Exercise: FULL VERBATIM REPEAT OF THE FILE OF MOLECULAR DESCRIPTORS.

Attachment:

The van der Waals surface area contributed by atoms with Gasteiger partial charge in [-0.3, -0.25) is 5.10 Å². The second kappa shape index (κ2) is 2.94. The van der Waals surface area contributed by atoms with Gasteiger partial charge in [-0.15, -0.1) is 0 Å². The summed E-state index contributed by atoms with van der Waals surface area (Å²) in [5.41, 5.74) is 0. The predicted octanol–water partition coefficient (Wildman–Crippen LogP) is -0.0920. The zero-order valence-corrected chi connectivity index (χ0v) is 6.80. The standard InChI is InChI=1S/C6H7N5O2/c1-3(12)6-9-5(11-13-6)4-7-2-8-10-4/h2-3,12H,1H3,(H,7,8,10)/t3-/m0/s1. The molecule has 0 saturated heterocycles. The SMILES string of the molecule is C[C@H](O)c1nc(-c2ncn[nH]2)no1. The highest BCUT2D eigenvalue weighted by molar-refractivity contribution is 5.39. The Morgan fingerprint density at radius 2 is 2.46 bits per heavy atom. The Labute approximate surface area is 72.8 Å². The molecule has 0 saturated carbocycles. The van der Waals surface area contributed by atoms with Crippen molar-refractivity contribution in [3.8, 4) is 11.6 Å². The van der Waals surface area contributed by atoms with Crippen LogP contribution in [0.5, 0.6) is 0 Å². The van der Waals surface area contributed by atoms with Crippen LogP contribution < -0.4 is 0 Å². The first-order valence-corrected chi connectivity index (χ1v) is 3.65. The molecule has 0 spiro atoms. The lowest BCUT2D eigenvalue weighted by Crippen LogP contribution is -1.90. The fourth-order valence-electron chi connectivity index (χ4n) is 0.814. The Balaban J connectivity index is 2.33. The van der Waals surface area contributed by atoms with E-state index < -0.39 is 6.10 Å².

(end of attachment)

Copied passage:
The van der Waals surface area contributed by atoms with Gasteiger partial charge in [-0.3, -0.25) is 5.10 Å². The second kappa shape index (κ2) is 2.94. The van der Waals surface area contributed by atoms with Gasteiger partial charge in [-0.15, -0.1) is 0 Å². The summed E-state index contributed by atoms with van der Waals surface area (Å²) in [5.41, 5.74) is 0. The predicted octanol–water partition coefficient (Wildman–Crippen LogP) is -0.0920. The zero-order valence-corrected chi connectivity index (χ0v) is 6.80. The standard InChI is InChI=1S/C6H7N5O2/c1-3(12)6-9-5(11-13-6)4-7-2-8-10-4/h2-3,12H,1H3,(H,7,8,10)/t3-/m0/s1. The molecule has 0 saturated heterocycles. The SMILES string of the molecule is C[C@H](O)c1nc(-c2ncn[nH]2)no1. The highest BCUT2D eigenvalue weighted by molar-refractivity contribution is 5.39. The Morgan fingerprint density at radius 2 is 2.46 bits per heavy atom. The Labute approximate surface area is 72.8 Å². The molecule has 0 saturated carbocycles. The van der Waals surface area contributed by atoms with Crippen molar-refractivity contribution in [3.8, 4) is 11.6 Å². The van der Waals surface area contributed by atoms with Crippen LogP contribution in [0.5, 0.6) is 0 Å². The van der Waals surface area contributed by atoms with Crippen LogP contribution < -0.4 is 0 Å². The first-order valence-corrected chi connectivity index (χ1v) is 3.65. The molecule has 0 spiro atoms. The lowest BCUT2D eigenvalue weighted by Crippen LogP contribution is -1.90. The fourth-order valence-electron chi connectivity index (χ4n) is 0.814. The Balaban J connectivity index is 2.33. The van der Waals surface area contributed by atoms with E-state index < -0.39 is 6.10 Å².